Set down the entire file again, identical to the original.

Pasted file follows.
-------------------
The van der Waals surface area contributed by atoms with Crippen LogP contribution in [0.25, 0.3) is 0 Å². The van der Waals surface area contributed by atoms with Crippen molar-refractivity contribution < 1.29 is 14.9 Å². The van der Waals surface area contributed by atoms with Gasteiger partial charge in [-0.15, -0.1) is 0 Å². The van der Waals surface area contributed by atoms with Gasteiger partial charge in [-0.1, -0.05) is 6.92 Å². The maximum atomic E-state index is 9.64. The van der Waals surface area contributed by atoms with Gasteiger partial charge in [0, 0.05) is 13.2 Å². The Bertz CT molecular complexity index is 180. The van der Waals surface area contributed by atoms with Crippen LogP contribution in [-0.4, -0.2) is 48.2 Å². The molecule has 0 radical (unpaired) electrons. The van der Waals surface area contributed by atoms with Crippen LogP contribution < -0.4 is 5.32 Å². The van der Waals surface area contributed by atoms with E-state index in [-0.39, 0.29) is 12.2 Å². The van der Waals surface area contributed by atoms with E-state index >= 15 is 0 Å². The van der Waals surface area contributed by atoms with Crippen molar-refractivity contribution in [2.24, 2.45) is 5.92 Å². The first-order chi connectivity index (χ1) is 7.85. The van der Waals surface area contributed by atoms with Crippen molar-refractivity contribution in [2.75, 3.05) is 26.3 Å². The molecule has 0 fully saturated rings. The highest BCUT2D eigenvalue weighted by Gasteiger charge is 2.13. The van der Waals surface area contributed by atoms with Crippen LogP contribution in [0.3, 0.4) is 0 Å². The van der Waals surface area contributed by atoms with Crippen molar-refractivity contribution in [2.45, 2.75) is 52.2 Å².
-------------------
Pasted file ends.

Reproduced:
The van der Waals surface area contributed by atoms with Crippen LogP contribution in [0.25, 0.3) is 0 Å². The van der Waals surface area contributed by atoms with Crippen molar-refractivity contribution < 1.29 is 14.9 Å². The van der Waals surface area contributed by atoms with Gasteiger partial charge in [-0.15, -0.1) is 0 Å². The van der Waals surface area contributed by atoms with Gasteiger partial charge in [-0.1, -0.05) is 6.92 Å². The maximum atomic E-state index is 9.64. The van der Waals surface area contributed by atoms with Gasteiger partial charge in [0, 0.05) is 13.2 Å². The Bertz CT molecular complexity index is 180. The van der Waals surface area contributed by atoms with Crippen LogP contribution in [-0.4, -0.2) is 48.2 Å². The molecule has 0 radical (unpaired) electrons. The van der Waals surface area contributed by atoms with Crippen LogP contribution < -0.4 is 5.32 Å². The van der Waals surface area contributed by atoms with E-state index in [-0.39, 0.29) is 12.2 Å². The van der Waals surface area contributed by atoms with E-state index >= 15 is 0 Å². The van der Waals surface area contributed by atoms with Crippen molar-refractivity contribution in [2.24, 2.45) is 5.92 Å². The first-order chi connectivity index (χ1) is 7.85. The van der Waals surface area contributed by atoms with Crippen molar-refractivity contribution in [2.75, 3.05) is 26.3 Å². The molecule has 0 fully saturated rings. The highest BCUT2D eigenvalue weighted by Gasteiger charge is 2.13. The van der Waals surface area contributed by atoms with Crippen LogP contribution in [0.3, 0.4) is 0 Å². The van der Waals surface area contributed by atoms with Crippen molar-refractivity contribution in [2.45, 2.75) is 52.2 Å².